On Friday 21 April, the European Parliament’s Civil Liberties, Justice and Home Affairs (LIBE) Committee published the draft report from lead Rapporteur, Javier Zarzalejos, on the proposed regulation to combat online child sexual abuse materials (CSAM).
As noted in our position paper, CISPE fully supports the intention of the proposal and our members are committed to doing what they can to address this disturbing issue. However, the final legislation must be workable and enforceable. Therefore, it is crucial that the final text of the legislation takes into account the technical and practical limitations faced by cloud infrastructure service providers when requested to remove – and especially detect – such material hosted by their customers.
CISPE warmly welcomes the rapporteur’s clarification that removal orders should only be targeted to cloud infrastructure providers as a last resort. As is rightly pointed out by the rapporteur’s amendment, it is rarely technically possible for a cloud infrastructure provider to take down or disable access to one specific piece of content. This is because the infrastructure provider does not have access to customers’ granular data. Therefore, to comply with a removal order, cloud infrastructure providers must sometimes take down the entirety of a service. Mr. Zarzalejos’ amendment accurately reflects the importance of issuing removal orders to providers closest to the content.
We also welcome the rapporteur’s additions protecting the sanctity of encryption, including end-to-end encryption. Encryption protects customers’ sensitive data, including that of governments or hospitals. Requiring providers to engineer vulnerabilities into products and services that are applied to such customers would undermine the entire security and privacy of customer data and the information technology infrastructure.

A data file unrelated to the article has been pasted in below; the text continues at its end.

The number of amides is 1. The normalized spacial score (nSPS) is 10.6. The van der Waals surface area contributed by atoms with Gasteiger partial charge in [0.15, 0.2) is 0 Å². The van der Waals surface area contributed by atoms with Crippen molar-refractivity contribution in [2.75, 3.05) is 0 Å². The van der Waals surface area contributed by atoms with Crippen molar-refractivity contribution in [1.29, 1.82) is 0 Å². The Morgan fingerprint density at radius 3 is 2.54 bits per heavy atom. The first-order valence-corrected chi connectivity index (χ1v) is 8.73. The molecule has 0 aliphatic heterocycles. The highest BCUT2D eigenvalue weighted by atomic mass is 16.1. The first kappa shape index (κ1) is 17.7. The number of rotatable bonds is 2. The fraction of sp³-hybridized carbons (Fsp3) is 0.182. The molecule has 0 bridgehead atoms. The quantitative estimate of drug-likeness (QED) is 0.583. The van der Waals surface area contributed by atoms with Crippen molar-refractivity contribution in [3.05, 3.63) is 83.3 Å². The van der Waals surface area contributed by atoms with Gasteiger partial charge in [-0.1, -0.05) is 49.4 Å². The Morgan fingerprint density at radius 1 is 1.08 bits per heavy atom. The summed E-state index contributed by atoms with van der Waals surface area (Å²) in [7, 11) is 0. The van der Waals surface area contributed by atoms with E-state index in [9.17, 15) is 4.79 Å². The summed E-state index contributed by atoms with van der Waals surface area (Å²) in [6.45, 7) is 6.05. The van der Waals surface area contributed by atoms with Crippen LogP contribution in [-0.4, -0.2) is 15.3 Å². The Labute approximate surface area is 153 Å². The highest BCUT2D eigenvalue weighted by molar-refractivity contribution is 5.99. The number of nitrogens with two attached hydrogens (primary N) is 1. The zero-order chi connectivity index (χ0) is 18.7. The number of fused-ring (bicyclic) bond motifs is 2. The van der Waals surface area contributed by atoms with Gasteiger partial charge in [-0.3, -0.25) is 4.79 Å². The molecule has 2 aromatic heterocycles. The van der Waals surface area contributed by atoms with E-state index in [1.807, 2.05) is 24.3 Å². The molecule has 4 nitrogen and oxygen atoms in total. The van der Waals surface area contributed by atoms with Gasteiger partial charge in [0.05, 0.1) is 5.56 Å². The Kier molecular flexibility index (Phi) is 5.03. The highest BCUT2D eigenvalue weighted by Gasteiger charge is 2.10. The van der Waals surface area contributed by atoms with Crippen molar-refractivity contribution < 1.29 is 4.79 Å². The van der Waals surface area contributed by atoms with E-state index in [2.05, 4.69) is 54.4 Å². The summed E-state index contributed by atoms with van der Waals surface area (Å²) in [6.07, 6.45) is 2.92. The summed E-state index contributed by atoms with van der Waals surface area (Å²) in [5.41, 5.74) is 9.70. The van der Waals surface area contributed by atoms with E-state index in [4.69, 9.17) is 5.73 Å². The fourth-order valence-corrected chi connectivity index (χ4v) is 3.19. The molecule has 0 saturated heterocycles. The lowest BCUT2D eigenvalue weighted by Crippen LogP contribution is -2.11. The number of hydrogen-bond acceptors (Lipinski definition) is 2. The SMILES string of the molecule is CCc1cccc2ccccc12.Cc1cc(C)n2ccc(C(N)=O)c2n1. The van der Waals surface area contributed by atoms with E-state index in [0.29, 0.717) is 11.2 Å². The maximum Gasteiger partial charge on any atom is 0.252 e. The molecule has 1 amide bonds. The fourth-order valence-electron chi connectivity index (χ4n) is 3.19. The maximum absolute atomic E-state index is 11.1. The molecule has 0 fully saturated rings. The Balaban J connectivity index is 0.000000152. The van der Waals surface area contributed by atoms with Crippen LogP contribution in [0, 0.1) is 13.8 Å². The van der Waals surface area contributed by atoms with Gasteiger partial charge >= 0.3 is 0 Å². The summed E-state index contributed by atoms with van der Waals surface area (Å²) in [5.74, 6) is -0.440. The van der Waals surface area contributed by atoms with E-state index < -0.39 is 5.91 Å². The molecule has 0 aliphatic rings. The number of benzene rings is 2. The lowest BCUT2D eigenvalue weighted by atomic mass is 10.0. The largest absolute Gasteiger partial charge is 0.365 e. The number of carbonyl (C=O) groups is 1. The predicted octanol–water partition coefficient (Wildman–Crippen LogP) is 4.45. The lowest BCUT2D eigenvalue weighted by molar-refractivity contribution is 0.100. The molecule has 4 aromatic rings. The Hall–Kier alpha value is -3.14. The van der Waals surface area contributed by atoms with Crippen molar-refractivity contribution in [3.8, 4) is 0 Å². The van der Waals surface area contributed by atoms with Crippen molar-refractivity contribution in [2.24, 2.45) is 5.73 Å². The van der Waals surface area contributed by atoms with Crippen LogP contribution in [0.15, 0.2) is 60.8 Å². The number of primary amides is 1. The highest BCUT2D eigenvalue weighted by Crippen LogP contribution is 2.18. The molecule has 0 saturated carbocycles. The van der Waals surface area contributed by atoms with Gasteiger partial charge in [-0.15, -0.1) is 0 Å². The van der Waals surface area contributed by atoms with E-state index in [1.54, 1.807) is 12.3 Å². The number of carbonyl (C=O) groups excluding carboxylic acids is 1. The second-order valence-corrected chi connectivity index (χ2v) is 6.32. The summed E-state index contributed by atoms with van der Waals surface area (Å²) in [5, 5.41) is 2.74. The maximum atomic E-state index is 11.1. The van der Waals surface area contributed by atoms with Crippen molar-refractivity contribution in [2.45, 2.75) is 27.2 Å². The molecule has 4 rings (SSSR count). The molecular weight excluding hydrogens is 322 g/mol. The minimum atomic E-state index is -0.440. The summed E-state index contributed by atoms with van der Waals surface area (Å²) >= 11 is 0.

However, CISPE believes additional clarity is required regarding the role of cloud infrastructures in detection orders. To avoid undue interference to fundamental rights, we recommend that detection orders be issued only to controllers. This is because both cloud infrastructure and social media providers qualify as hosting services under the regulation. Only the social media service, or the ‘controller’, controls the user’s content data, has full visibility of that content data, and is therefore able to take specific action if that content data qualifies as online child sexual abuse. Cloud infrastructure providers cannot access content data in a way that would allow them to apply a tailored detection order without going beyond what is strictly necessary to address a child sexual abuse risk. As such, it would be disproportionate to issue detection orders to cloud infrastructure providers. To ensure detection orders are effective, expedient and privacy-preserving, they should be issued only to controllers.
You can find a more detailed explanation of CISPE’s position in the video below. We look forward to further discussions with the European Parliament on these important topics.